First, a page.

Of Time Machines and Foresight Garages: About the September-October FUTURIST One of the most frequently asked questions here at the World Future Society is How do I become a futurist? The first step, of course, is to be interested, but the second, as with any profession, is to learn the required skills. So the next question is Where? There are no better experts on this subject than futurists themselves, so we invited essays from anyone who has participated in a futures-education program—as a learner, as a teacher, or as an administrator. And we didn’t rule out self-learners! The range of approaches described in the special report in this issue is truly inspiring. It is not surprising that a very large percentage of contributions came from people who have participated in the University of Houston’s futurist-training program, including three of its leaders—Oliver Markley, Peter Bishop, and Andy Hines. The Futures Education special report is not a comprehensive survey of the foresight-learning opportunities out there. Cynthia G.

The Unique Challenges of Exponential Leadership Salim Ismail The term “exponential” refers to a sequence or process by which desirable results are achieved. As Salim Ismail explains in his eponymous book, written with Michael S. Here are the six characteristics of exponential leadership, accompanied by Ismail’s comments: 1. 2. 3. 4. 5. 6. “How exponential is the leadership throughout your own organization?” Salim Ismail is a sought-after speaker, strategist and entrepreneur based in Silicon Valley. Salim has spent the last six years building Singularity University as its founding Executive Director and current Global Ambassador. His latest book, Exponential Organizations: Why new organizations are ten times better, faster, and cheaper than yours (and what to do about it), written with Michael Malone and Yuri van Geest, and published by Diversion Books (2014)

Emerging technologies An emerging technology (as distinguished from a conventional technology) is a field of technology that broaches new territory in some significant way, with new technological developments. Examples of currently emerging technologies include educational technology, information technology, nanotechnology, biotechnology, cognitive science, robotics, and artificial intelligence.[1] New technological fields may result from the technological convergence of different systems evolving towards similar goals. Emerging technologies are those technical innovations which represent progressive developments within a field for competitive advantage;[2] converging technologies represent previously distinct fields which are in some way moving towards stronger inter-connection and similar goals. History of emerging technologies[edit] In the history of technology, emerging technologies[3][4] are contemporary advances and innovation in various fields of technology. Emerging technology debates[edit] General Other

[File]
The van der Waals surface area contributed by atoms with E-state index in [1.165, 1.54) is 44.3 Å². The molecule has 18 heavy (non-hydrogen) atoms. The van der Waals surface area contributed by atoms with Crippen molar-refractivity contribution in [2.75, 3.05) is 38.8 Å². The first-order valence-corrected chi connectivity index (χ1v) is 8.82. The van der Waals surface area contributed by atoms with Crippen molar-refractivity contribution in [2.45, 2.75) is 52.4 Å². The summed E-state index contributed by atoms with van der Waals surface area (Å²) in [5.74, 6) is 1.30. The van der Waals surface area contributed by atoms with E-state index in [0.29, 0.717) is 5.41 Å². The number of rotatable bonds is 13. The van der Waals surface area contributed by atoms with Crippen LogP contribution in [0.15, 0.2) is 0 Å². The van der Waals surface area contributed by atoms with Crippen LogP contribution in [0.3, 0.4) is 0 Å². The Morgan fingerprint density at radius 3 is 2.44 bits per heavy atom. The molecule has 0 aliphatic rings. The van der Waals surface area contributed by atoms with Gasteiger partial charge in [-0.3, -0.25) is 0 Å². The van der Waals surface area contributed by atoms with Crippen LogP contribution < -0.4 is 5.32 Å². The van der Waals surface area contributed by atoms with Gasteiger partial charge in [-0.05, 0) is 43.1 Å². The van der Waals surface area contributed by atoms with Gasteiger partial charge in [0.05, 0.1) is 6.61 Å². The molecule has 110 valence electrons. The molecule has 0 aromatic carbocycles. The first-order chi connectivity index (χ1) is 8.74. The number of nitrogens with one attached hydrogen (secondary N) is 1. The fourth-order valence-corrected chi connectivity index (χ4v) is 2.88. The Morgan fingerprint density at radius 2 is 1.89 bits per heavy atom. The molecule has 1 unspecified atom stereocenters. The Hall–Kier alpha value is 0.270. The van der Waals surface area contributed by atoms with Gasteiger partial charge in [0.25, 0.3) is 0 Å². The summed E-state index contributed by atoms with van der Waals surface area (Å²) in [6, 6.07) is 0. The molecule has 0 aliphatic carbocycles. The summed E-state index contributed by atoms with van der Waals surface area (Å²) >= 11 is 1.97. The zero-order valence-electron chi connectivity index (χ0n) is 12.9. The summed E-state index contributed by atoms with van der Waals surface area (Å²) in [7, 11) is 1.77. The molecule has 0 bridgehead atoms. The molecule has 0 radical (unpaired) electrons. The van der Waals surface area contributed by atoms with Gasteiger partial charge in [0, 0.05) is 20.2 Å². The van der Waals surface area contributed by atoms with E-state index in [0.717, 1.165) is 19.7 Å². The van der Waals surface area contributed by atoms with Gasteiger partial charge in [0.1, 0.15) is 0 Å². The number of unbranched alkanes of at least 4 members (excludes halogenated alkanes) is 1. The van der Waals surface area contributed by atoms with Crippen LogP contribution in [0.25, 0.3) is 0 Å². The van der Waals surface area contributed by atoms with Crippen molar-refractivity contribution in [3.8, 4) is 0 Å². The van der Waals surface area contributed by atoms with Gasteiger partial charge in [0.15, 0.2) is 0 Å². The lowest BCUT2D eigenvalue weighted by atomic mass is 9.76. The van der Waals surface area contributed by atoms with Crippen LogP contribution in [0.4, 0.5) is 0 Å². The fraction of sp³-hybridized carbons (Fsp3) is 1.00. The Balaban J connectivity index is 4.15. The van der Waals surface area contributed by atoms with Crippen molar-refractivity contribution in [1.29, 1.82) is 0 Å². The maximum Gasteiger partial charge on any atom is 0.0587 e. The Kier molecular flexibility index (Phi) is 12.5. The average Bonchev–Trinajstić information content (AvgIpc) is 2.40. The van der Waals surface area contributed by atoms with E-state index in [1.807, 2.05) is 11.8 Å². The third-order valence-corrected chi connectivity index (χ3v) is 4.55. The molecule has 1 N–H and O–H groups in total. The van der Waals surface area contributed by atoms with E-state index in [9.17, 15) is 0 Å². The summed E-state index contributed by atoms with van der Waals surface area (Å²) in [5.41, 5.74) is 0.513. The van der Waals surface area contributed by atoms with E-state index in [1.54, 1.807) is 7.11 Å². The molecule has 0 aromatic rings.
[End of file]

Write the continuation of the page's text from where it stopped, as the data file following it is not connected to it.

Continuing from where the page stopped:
The World in 2025: 8 Predictions for the Next 10 Years - Singularity HUB In 2025, in accordance with Moore’s Law, we’ll see an acceleration in the rate of change as we move closer to a world of true abundance. Here are eight areas where we’ll see extraordinary transformation in the next decade: 1. A $1,000 Human Brain In 2025, $1,000 should buy you a computer able to calculate at 10^16 cycles per second (10,000 trillion cycles per second), the equivalent processing speed of the human brain. 2. The Internet of Everything describes the networked connections between devices, people, processes and data. 3. We’re heading towards a world of perfect knowledge. 4. 8 Billion Hyper-Connected People Facebook (, SpaceX, Google (Project Loon), Qualcomm and Virgin (OneWeb) are planning to provide global connectivity to every human on Earth at speeds exceeding one megabit per second. We will grow from three to eight billion connected humans, adding five billion new consumers into the global economy. 5. 6. 7. 8. Bottom Line: We Live in the Most Exciting Time Ever